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National Parks


SWharton

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We don't like to make reservations and was wondering if National Parks had drive up campsites available? Could we call them in the AM for a site? We have rarely boondocked in the past but would like to start.

 

This might belong in the boondocking thread, not sure.

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This would not be called 'boondocking' . . in national parks it's called getting a 'dry' site. :) Boondocking is staying where there are no official camp sites carved out ....out in the boonies....and usually on national forest and BLM lands. National parks typically have campgrounds to stay - 'dry' (no hookups) and those with hookups. You can't just plop down anywhere in national parks.

 

Yes, some parks have walk-up (drive-up) sites but you can't call and ask for a site. You have to be there in person. We've done this and have gotten sites, particularly in Yellowstone.

 

Even if a campground takes reservations, we've also gotten sites by just staying nearby the previous night and showing up early morning at the campsite office. There are usually no-shows and cancellations.

 

No guarantee on a site though. You take a chance but like you, we don't do reservations and really...with our 40' motorhome we've always stayed where we planned.

 

Dry camping or boondocking is not hard to do and is very enjoyable. We love it. This lets you stay in awesome places. You do have to watch your onboard electric and water consumption but can easily be done for a couple nights with normal batteries. Many folks use generators or solar to generate their power. We used solar and could stay indefinitely but the holding tanks will dictate when you need to move and empty them and refill with water. We could last about 12 days max.

 

Give it a try!

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I stand corrected. I thought boondocking was no hookups, period.

 

I am trying to convince DH to do some boondocking, National Parks is our first try at no hookups. Little steps. With our MDT and 38' 5th wheel we pretty much never fit into National Parks. The small MH, 36', gives us so much flexibility.

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In most of the NF, BLM, NP campgrounds, if a campsite is not reserved you can at least park there until the next reservations is scheduled. Many NF sites have a 3 day advanced notice for reservations. Meaning if you try to make a reservation for today or tomorrow, the reservation site will not accept a reservation until 3 days (sometimes 2 days) from today. So usually if the campsite does not have a reserved sign on it, it will be available for the next 2-3 days. Best to check with the camp host to be sure.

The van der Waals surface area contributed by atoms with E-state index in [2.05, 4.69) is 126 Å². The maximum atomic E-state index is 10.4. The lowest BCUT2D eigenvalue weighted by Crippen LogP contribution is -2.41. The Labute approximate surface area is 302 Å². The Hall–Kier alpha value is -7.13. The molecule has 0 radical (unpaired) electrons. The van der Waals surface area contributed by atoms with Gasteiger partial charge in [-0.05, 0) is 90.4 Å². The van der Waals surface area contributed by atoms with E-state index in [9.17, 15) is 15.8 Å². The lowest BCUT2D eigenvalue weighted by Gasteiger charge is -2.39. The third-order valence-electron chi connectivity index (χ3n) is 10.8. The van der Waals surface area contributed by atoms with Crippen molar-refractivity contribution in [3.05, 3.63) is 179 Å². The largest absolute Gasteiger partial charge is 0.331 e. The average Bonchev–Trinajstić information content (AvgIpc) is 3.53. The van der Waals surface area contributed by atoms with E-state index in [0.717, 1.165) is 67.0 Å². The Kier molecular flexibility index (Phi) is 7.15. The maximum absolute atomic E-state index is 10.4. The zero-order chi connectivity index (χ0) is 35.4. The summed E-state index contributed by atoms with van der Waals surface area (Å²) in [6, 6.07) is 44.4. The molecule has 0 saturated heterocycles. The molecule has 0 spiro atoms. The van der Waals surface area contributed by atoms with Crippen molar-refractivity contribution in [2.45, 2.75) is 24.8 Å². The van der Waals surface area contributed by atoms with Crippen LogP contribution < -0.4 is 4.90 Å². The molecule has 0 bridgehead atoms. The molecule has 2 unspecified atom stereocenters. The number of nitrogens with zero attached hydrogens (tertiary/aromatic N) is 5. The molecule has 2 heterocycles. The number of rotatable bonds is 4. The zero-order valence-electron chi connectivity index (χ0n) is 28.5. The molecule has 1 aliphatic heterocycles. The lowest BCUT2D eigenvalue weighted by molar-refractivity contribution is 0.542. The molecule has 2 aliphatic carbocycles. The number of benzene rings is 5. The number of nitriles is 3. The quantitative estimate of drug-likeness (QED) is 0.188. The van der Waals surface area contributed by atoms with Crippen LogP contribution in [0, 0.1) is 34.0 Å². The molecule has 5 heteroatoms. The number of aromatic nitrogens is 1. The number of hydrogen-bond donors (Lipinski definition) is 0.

I make extensive use of the reservation systems for the above mentioned places. I look to see how many campsites are open, if there a lot of unreserved sites, I just show up and take what is available. However if I want to stay several days I will make a reservation so I don't have to move if someone reserves the site I am in. Most of the NF & BLM campsites don't have a way for the local people to reserve the sites for people who just show up.

 

Be sure to practice your dry camping before moving to a boondock or dry camping place. Do this by just disconnecting from your shore power for as many days as you want plan for.

 

BTW, there are a lot of people who do call dry camping, boondocking. However I agree with 2gypsies that parking in a place with designated campsites and no water/electric is dry camping. Parking someplace with no defined campsite would be boondocking.

 

I like to go one step farther in defining camping or parking outside of a RV Park. That would be Over Night (O/N) parking. That would be in a place where you would not normally put out your lawn chairs, BBQ grill and make it look like you are setting up camp. Places like a Walmart parking lot, or a roadside rest area.

 

Other folks may disagree with the above definitions.

 

Good luck with your dry camping or boondocking.

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We are going to Assateague National Seashore for a few days to try dry camping out. I had wanted to also go to Acadia Blackwoods but we are too tall. We do plan to go to Sleeping Dunes in October so we will give dry camping reasonable try before getting to winter quarters.

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We are going to Assateague National Seashore for a few days to try dry camping out. I had wanted to also go to Acadia Blackwoods but we are too tall. We do plan to go to Sleeping Dunes in October so we will give dry camping reasonable try before getting to winter quarters.

FYI, there is an MD state campground there too with dry camping sites.

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